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Rebecca Martin and the Victory Garden by M.R. Smith

Victory Garden. To anyone under forty, this term will simply sound like some proud American is growing something . . . well, victorious. Whatever that is. But to those whose family has passed down experiences from the Great Depression and World War Two, the term has a deeper resonance as a symbol of self-sufficiency in a time of parallel personal and familial sacrifice, one of the few positives to emerge from the privation of the times.

Sometimes it’s difficult to believe we are currently involved with two wars, far away from our own shores, but it’s not at all hard to believe we are in the midst of what is at the very least a prolonged recession. And while Americans are evaluating what is truly important and essential to their lives, surely one of those things has to be access to good food and water. The Hudson Valley is blessed with excellent soil and currently good sources for fresh water, so why not consider starting your own garden—if you happen to have access to a spot of land to do so? organizer and city resident Rebecca Martin takes it a step further: shouldn’t your town or city make some space available to grow food for its citizens, and in doing so, teach the young people—and anyone else who wants to learn—how to work the fertile land, and in doing so, achieve a higher quality of life and community?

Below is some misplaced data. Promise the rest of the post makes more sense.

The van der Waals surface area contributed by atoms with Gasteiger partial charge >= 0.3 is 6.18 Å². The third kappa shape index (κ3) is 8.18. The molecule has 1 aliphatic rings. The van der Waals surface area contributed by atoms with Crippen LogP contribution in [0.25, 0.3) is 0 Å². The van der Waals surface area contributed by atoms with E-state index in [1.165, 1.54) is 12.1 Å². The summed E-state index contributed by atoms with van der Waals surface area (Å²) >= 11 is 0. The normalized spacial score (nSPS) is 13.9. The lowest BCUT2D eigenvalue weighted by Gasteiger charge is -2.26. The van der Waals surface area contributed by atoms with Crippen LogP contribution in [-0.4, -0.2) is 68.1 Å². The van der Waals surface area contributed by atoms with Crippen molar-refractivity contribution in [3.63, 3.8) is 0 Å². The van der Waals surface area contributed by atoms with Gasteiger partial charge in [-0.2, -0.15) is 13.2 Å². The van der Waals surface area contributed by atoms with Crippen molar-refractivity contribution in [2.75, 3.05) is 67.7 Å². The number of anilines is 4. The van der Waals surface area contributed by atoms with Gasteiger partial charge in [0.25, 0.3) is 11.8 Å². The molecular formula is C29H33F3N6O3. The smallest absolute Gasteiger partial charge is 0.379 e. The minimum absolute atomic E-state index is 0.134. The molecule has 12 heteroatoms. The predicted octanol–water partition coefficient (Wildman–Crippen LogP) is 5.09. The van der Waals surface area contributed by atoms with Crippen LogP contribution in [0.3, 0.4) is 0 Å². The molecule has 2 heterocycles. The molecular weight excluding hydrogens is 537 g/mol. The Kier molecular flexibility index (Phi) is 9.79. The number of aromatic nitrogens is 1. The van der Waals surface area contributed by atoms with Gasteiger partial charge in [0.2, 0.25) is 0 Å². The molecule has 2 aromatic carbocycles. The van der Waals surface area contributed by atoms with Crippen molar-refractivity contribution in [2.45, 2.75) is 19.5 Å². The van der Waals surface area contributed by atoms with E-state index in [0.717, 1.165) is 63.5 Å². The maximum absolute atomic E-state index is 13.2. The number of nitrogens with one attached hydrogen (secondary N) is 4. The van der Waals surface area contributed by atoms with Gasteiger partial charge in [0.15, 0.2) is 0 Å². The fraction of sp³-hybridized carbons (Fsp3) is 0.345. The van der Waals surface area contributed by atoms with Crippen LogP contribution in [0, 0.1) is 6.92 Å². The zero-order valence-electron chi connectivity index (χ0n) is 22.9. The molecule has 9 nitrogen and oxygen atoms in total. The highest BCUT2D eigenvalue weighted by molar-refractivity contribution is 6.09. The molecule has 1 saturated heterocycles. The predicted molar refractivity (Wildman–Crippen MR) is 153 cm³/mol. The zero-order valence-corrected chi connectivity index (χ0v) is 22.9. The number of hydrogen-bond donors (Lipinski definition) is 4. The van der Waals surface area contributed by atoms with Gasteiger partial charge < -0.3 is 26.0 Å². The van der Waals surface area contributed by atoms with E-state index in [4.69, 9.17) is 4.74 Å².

The City of Kingston eventually replied: yes, it should. But it took more than just simply asking to finally get this reply. It took a little—for lack of a better term—human feng shui.